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September 2019
Review

Black Foxxes - REIðI

Black Foxxes push the boat out and find their place.
Black Foxxes - REIðI
Published: 11:31 am, March 12, 2018
Black Foxxes push the boat out and find their place.

Label: Search & Destroy Records
Released: 16th March 2018
Rating: ★★★★

Black Foxxes’ debut ‘I’m Not Well’ found them raging, cranking their instruments to eleven and battling to break out. ‘Reidi’ sees the trio branch out, but lose and find some clarity. Informed and inspired by an extended trip to Iceland, singer Mark Holley sounds more reflective than he did two years ago, and this comes through not just in the band’s lyrics but Holley’s more diverse vocal delivery.

Opener ‘Breathe’ finds Black Foxxes picking up where they left off, a building riff coming to a crescendo as Holley roars “I want to set myself free!” Freedom is one thing they’ve nailed on their second album. ‘Manic In Me’ slips their poppiest chorus yet into the guise of a heavy rock song, and ‘Saela’ shows that the preceding track was no fluke. ‘The Big Wild’ and ‘Am I Losing It’ are built on clean and catchy chord progressions that owe more to The Smiths than Nirvana, and allow Holley to explore the softer side of his voice. ‘Joy’ shows they can still tear it up and even finds time for a trumpet solo in a brilliantly orchestrated breakdown.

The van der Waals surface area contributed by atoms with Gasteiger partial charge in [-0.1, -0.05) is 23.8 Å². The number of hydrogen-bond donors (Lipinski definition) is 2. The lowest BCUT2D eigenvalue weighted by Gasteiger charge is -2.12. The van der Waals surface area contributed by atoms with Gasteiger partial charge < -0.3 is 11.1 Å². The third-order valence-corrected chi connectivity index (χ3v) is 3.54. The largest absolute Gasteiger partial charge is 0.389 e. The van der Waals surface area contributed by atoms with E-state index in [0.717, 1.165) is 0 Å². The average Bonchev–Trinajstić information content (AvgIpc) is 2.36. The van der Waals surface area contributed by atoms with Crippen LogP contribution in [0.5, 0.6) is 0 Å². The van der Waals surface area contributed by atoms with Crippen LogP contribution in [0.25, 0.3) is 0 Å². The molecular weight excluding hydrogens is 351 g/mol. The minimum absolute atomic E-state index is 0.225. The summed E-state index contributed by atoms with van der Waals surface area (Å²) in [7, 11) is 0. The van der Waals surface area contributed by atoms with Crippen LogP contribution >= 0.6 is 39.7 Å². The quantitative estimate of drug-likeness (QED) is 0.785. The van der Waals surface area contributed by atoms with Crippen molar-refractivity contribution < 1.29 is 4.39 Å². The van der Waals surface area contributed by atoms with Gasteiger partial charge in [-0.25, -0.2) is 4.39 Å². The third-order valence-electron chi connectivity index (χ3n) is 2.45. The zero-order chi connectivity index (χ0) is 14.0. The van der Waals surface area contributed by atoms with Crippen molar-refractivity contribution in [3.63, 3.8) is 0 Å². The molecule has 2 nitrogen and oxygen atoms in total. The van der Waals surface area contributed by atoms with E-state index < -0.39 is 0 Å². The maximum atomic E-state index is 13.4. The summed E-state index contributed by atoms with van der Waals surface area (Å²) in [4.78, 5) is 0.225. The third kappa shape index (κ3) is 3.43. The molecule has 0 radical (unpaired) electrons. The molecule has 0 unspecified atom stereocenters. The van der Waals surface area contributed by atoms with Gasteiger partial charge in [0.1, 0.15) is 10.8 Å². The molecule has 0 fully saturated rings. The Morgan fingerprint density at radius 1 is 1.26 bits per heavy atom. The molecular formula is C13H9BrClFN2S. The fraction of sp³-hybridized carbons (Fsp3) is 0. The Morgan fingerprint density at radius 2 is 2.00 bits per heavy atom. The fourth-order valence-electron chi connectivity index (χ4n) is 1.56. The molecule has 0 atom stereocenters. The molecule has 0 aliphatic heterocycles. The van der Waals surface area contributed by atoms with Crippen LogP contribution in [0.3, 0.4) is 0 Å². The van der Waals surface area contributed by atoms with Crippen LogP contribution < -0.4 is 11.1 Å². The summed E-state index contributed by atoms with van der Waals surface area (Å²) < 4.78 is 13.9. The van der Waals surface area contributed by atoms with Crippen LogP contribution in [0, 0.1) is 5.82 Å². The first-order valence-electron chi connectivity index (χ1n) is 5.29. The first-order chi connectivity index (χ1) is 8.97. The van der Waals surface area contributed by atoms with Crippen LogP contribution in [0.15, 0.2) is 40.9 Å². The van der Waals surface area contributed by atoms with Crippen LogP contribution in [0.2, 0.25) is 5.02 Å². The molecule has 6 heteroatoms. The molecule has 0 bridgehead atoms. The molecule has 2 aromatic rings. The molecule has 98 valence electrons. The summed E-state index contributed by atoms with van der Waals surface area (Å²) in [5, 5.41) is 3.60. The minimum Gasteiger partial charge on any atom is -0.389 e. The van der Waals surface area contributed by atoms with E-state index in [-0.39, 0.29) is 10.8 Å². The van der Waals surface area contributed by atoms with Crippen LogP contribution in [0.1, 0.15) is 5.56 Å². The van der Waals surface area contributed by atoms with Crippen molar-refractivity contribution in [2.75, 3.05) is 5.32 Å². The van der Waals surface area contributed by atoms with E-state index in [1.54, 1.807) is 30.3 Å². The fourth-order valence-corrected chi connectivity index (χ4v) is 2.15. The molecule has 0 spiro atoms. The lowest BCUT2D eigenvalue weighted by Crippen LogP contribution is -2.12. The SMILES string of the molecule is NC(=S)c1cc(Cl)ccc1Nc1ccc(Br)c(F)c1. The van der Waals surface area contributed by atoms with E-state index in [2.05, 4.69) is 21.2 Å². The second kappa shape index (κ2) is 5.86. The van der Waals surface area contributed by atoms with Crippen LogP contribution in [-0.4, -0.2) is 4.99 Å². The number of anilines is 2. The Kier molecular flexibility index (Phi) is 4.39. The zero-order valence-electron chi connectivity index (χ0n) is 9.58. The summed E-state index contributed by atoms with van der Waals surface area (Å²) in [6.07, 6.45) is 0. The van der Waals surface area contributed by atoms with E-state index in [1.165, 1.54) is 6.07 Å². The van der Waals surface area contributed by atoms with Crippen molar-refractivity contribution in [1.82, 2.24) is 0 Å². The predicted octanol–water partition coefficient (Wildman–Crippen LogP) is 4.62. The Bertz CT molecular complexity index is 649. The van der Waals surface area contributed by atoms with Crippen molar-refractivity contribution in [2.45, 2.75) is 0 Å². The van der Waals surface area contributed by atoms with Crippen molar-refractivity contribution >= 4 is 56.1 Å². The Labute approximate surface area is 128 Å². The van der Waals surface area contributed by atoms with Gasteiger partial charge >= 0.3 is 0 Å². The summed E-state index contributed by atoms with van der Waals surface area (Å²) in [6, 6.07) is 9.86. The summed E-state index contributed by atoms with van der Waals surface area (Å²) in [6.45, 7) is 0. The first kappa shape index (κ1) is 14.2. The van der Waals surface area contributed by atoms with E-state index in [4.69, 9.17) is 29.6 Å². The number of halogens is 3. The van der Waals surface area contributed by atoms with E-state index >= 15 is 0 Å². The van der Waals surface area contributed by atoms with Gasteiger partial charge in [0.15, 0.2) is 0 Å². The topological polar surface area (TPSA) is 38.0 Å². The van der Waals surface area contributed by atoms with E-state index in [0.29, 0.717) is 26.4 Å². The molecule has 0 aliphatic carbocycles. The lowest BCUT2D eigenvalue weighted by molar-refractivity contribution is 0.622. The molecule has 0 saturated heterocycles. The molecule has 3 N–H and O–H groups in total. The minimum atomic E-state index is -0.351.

Acoustic guitars, keyboards and atmospherics are deftly interwoven with the rock and roll onslaught, giving the songs added depth and nuance but never detracting from their purpose. This newfound contrast, neatly illustrated in the album artwork, elevates 'REIðI' above its predecessor.

The Icelandic effect permeates the record from title and artwork, through to lyrical themes and the idea of expansion and discovery. Never abandoning their sound, Black Foxxes are able to push the boat out and find their place, with the final howl of “Now I understand rage” encompassing the confidence and acceptance on show. Having toured for years and climbing festival bills, with 'REIðI' finds Black Foxxes ready to step out on their own. Dillon Eastoe

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